A man known to the Comrat art scene (I saw him act in a two-person play about Alzheimer’s, once) gave the opening comments. He introduced Andrei as an eminent artist and preserver of Gagauz culture, then let us in on a few of his secrets:
“In a conversation with Andrei Dmitrievich, one excellent rule was clear to me: ‘You must live so that not one second is spent in vain.’ Andrei Dmitrievich passed through practically all corners of what was then still the Soviet Union, and that has strengthened his character. For a long time he lived in communal housing, finding a common language with all levels of society. In principle, there is no way this could not have had an effect on his art. And at that moment, Andrei Dmitrievich confessed that he learned to eat quickly so that he wouldn’t spend his creative time on food.
I will not reveal all of his secrets at our jubilee, but so I can give you a larger idea of what was mentioned before, I want to say one more phrase of Andrei Dmitrievich: ‘All my life, the most infinitesimal detail, is depicted in my work.’ All you have to do is look more closely.”
The Governor of Gagauzia followed, and then a crush of eccentric artist friends (I haven’t seen so many leather shoes with “designer” holes since I’ve been in this country) lauded the man of the hour. It seemed like the whole crowd had something to say! A man next to me commented that one of them – a poet of the Gagauz language – was known for walking the streets reciting aloud.
There was clapping, appreciation, the Governor’s big smile, a gift of flowers, more flowers… and then the crowd broke, abruptly. Following the ceremony, the artist took the microphone to explain his rugs to the rest – and I slipped out.
And now, as the man who announced Andrei advised, let’s “look more closely” at a virtual gallery of the artist’s works:
Interview with Andrei Ivarlak:
Анна: Как ты стал художником? Отвечай.
Андрей: Значит, художником я стал, когда мне было одиннадцать лет, и когда моя мама пошла к соседке. Она гадала как… на зодиак. Зодиак. Вот оттуда началось, но сначала я не поверил в это, что такое, может быть и происходить с человеком. И что она мне сказала как на духу всё моей жизни, всё получилось, так как она сказала. Это первое. Она сказала, что я буду художником, но попозже. Ты и немножко подрастешь… да. И начиная, уже когда я служил в армии в Мурманске… я прослужил в роте восемь месяцев, это военная. Вот. И оформил первоначально, попросили оформить красный уголок у нас такое. Есть здесь собирается все как на тусовку, будем так говорить. Вот, а после этого заболел мой товарищ. Он был художником при части, потом начали искать меня. И когда они начали искать меня, я первое время очень боялся, потому что не справлюсь, и потом выгонят, то очень обидно было бы. Но получилось так, он ушёл, я стал на его место. И начал по тихоночку рисовать, писать, оформлять и делать те задания, которые были даны вышестоящими начальниками. И вот когда пошло это… вся моя жизнь… вот эти два с половиной года я отдал армии.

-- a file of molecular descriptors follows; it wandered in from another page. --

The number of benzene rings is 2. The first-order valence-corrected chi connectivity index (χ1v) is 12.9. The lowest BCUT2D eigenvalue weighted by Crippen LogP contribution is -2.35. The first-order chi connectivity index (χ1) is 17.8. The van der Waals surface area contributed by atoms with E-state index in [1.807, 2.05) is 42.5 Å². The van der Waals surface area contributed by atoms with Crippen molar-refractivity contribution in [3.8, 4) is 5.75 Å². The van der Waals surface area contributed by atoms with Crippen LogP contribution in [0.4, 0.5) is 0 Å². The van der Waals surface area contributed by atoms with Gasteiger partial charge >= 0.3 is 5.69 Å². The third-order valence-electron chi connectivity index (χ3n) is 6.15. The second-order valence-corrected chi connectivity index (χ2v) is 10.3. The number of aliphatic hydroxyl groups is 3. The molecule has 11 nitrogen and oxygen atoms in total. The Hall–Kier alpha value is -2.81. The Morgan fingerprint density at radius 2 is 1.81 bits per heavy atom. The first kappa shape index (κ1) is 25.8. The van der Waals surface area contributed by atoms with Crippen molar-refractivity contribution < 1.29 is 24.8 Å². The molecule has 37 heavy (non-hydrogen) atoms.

А, потом когда я приехал в редакции немножко побыл, помните, мы работали в редакции с вами? Потом я осознал то, что эта женщина мне говорила. Я сознал, то, что это – да – это пришёл мой черёд. И вот тогда, начиная с шестьдесят седьмого года, я начал как творческий человек работать, действовать и созидать.
Картины есть. Но первое – ковры, второе идёт монотипия, вот пойдете, посмотрите, а третье это современное, вот то, что я работаю. Всего я работаю пять лет. Я не работал. У меня было основное другие работы – ковры восемнадцать лет, монотипия и графические работы на протяжении вот всего, что создано, двадцать лет я отдал, двадцать – двадцать лет. И когда кто-то говорит, что это так чисто случайно или что-то, понимаешь, что они врут, но я врать не могу. Потому что это действительно моей жизни так получилось.
Хейли: Почему вы решили рисовать на такие темы?
Андрей: Почему? Потому что меня окружает мир добра и зла. Потому что цветы, я считаю, что это добро. Это красота, это изящество, и они очень похожи на наших красивых девушек.
Хейли: Какие планы у вас есть?
Андрей: Вы знаете, когда мне было 40, 50, 60, уже 75, планы конечно очень останавливаются пока. И таких громкостей, чтобы я в дальнейшем попал на такую выставку, это навряд ли получится. Эта единственная выставка , которая у меня идёт как отчёт. 50 лет, чем я занимался?
Anna Nikolaevna: How did you become an artist? Answer.